Would you prefer not to have two weekends off?
“It doesn’t matter to me. I would rather race all the time, but other people wouldn’t so I’m going to go race no matter what. I’m going to go race whether we’re racing in NASCAR or not.”
How difficult is it to go dirt racing when you’re not racing there every week anymore?
“I definitely struggle and that’s one thing that I’ve noticed. I went to Jacksonville, Illinois last week and I go out there to qualify and I can just tell that I’m not as good at it as I used to be back when I did it full time. I hope I get to continue to run dirt stuff so that I can continue to keep my skill set sharp with it. I can definitely tell that it’s fallen off a little from where it used to be.”
How would you compare your second season in NXS versus your second year in NGOTS?
“I don’t know, I think my first year in Xfinity was greatly ahead of my first year in trucks. Our situation it seemed like, that first year in trucks it seemed like it was Team 4 versus Team 9 and we were really competitive against each other rather than working together as a team to better each other. That first year in trucks is really hard to relate to anything because I’ve never been put in that situation again. Year two in Xfinity seems to be right on par with year two in the trucks.”
Do you have a set number of races you want to win this year?
“No, I just want to be a winner. I’ve won two and I’m not happy with that so if I win four, am I going to be happy? I don’t know. I don’t have a number in my mind, I just want to be a winner.”
Are you the championship favorite right now?
“No, championship favorite is who is good at Homestead. Tyler Reddick is really good at Homestead so he’s got to be the championship favorite. Ultimately it just comes down to who has the best race at Homestead.”
Do you feel like you struggle at Homestead?
“It definitely hasn’t been my best race track, but the year I won the championship, I was really, really fast at Homestead so it gives me hope that I can do it.”
Do you feel better about your chances at Phoenix when the championship moves there in 2020?
“Statistically, I have a lot better stats at Phoenix than I do Homestead. Homestead is a great race track and it’s one of my favorites that we go to. I love Homestead and I think that’s a great place to have the final four and Phoenix is a better race track for me so I’m not going to say that I don’t wish it would go to Phoenix because that will probably better me, but I want to be good at Homestead too.”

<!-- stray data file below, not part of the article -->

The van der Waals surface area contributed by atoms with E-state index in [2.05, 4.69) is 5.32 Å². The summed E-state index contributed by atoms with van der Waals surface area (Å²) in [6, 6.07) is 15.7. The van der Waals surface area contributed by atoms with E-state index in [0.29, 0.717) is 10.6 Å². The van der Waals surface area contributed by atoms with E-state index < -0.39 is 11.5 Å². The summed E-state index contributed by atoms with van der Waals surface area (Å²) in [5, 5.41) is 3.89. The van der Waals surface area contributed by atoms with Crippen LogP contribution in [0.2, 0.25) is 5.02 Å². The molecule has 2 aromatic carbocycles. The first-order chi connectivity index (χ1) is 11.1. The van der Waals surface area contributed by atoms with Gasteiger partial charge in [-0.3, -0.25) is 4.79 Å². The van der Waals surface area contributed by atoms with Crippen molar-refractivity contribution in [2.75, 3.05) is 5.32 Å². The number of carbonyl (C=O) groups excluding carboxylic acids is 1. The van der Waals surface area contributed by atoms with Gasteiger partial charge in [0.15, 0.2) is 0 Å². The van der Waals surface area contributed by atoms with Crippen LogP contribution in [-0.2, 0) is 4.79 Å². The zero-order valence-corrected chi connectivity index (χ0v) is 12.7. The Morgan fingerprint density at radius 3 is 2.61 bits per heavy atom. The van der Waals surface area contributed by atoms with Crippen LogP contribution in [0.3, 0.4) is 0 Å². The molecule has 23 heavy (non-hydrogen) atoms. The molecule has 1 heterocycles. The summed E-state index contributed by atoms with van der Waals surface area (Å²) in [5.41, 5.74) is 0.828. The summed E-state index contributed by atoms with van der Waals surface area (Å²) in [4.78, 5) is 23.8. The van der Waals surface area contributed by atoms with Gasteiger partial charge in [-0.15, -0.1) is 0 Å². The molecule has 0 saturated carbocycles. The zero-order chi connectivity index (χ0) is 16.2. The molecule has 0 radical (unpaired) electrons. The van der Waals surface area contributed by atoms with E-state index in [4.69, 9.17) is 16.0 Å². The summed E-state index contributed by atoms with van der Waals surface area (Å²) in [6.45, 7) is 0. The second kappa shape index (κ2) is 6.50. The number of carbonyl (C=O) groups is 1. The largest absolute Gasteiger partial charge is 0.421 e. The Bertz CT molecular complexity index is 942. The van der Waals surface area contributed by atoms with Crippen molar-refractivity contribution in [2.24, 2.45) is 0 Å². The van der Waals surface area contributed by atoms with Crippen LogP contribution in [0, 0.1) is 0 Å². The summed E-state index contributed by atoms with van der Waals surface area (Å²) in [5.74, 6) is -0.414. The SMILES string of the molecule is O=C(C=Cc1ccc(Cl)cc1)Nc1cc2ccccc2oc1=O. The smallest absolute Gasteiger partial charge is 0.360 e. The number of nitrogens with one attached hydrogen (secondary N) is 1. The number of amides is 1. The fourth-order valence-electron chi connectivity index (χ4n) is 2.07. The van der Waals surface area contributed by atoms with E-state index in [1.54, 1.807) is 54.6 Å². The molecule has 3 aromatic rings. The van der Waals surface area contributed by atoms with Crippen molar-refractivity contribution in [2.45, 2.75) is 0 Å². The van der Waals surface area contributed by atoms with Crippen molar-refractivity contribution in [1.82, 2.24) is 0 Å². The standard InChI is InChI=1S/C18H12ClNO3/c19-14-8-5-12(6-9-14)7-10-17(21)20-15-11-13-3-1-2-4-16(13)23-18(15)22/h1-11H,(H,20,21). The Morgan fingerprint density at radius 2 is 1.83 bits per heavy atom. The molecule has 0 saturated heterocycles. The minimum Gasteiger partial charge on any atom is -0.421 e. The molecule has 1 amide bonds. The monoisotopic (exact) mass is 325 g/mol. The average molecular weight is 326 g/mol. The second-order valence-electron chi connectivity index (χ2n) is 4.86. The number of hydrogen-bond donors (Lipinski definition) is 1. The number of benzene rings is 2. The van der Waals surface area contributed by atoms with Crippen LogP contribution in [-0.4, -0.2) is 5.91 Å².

Can you identify any weaknesses right now with the 20 car before you get to the Playoffs?
“Just finishing races, that’s kind of been my downfall every season. Ultimately if I can win races more than I crash out then I’m happy with that. I just have to continue to get better at finishing races and not taking myself out of them. And continue to win.”
Are there ways the craziness from last year with Justin Allgaier can be avoided?
“It all boils down – at Kansas, (Justin) Allgaier crashed. If I would have gotten a better restart then I wouldn’t have been beside Allgaier. At Texas, Austin Cindric wrecked me, again for the fifth time. If I would have had a better restart then I wouldn’t have been beside Austin Cindric. Just a couple things like that and same thing at Vegas this year. Tyler Reddick got loose underneath me and crashed, was that my fault? No, not at all, but if I wouldn’t have ran into the wall after I passed Kyle (Busch) then I probably am not racing Tyler Reddick on the restart. Just stuff like that, looking back at just moments where I could have changed the outcome and not put myself in positions to get wrecked.”